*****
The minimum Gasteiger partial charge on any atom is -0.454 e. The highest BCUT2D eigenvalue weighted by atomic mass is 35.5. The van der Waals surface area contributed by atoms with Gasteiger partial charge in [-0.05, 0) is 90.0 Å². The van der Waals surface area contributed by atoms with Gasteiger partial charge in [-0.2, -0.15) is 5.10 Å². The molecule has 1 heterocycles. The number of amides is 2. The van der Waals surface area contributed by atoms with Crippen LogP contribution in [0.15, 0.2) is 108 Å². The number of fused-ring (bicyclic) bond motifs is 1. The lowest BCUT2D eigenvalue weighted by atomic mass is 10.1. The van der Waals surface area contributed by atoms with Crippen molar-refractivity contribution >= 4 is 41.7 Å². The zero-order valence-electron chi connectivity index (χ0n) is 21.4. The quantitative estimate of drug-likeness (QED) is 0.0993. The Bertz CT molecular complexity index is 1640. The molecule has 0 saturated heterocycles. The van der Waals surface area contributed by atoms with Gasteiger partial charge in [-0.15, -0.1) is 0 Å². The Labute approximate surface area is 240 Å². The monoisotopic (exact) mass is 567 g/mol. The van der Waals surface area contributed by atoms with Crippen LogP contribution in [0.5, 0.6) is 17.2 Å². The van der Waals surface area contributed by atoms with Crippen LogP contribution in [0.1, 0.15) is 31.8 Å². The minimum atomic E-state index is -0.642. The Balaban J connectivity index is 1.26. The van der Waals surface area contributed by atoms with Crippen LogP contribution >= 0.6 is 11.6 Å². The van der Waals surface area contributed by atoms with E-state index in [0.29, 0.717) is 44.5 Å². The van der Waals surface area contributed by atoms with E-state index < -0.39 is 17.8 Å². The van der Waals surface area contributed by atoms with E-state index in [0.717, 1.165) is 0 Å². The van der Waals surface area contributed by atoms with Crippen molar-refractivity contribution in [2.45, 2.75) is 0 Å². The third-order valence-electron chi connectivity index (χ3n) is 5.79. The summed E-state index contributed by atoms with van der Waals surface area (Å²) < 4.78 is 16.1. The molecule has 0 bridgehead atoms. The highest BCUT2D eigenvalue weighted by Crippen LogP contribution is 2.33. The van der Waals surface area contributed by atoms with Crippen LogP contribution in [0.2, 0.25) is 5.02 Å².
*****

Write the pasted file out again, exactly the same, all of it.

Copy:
The minimum Gasteiger partial charge on any atom is -0.454 e. The highest BCUT2D eigenvalue weighted by atomic mass is 35.5. The van der Waals surface area contributed by atoms with Gasteiger partial charge in [-0.05, 0) is 90.0 Å². The van der Waals surface area contributed by atoms with Gasteiger partial charge in [-0.2, -0.15) is 5.10 Å². The molecule has 1 heterocycles. The number of amides is 2. The van der Waals surface area contributed by atoms with Crippen LogP contribution in [0.15, 0.2) is 108 Å². The number of fused-ring (bicyclic) bond motifs is 1. The lowest BCUT2D eigenvalue weighted by atomic mass is 10.1. The van der Waals surface area contributed by atoms with Crippen molar-refractivity contribution >= 4 is 41.7 Å². The zero-order valence-electron chi connectivity index (χ0n) is 21.4. The quantitative estimate of drug-likeness (QED) is 0.0993. The Bertz CT molecular complexity index is 1640. The molecule has 0 saturated heterocycles. The van der Waals surface area contributed by atoms with Gasteiger partial charge in [-0.15, -0.1) is 0 Å². The Labute approximate surface area is 240 Å². The monoisotopic (exact) mass is 567 g/mol. The van der Waals surface area contributed by atoms with Crippen LogP contribution in [0.5, 0.6) is 17.2 Å². The van der Waals surface area contributed by atoms with Crippen LogP contribution in [0.1, 0.15) is 31.8 Å². The minimum atomic E-state index is -0.642. The Balaban J connectivity index is 1.26. The van der Waals surface area contributed by atoms with Crippen LogP contribution >= 0.6 is 11.6 Å². The van der Waals surface area contributed by atoms with E-state index in [0.29, 0.717) is 44.5 Å². The van der Waals surface area contributed by atoms with E-state index < -0.39 is 17.8 Å². The van der Waals surface area contributed by atoms with E-state index in [0.717, 1.165) is 0 Å². The van der Waals surface area contributed by atoms with Crippen molar-refractivity contribution in [2.45, 2.75) is 0 Å². The third-order valence-electron chi connectivity index (χ3n) is 5.79. The summed E-state index contributed by atoms with van der Waals surface area (Å²) < 4.78 is 16.1. The molecule has 0 bridgehead atoms. The highest BCUT2D eigenvalue weighted by Crippen LogP contribution is 2.33. The van der Waals surface area contributed by atoms with Crippen LogP contribution in [0.2, 0.25) is 5.02 Å².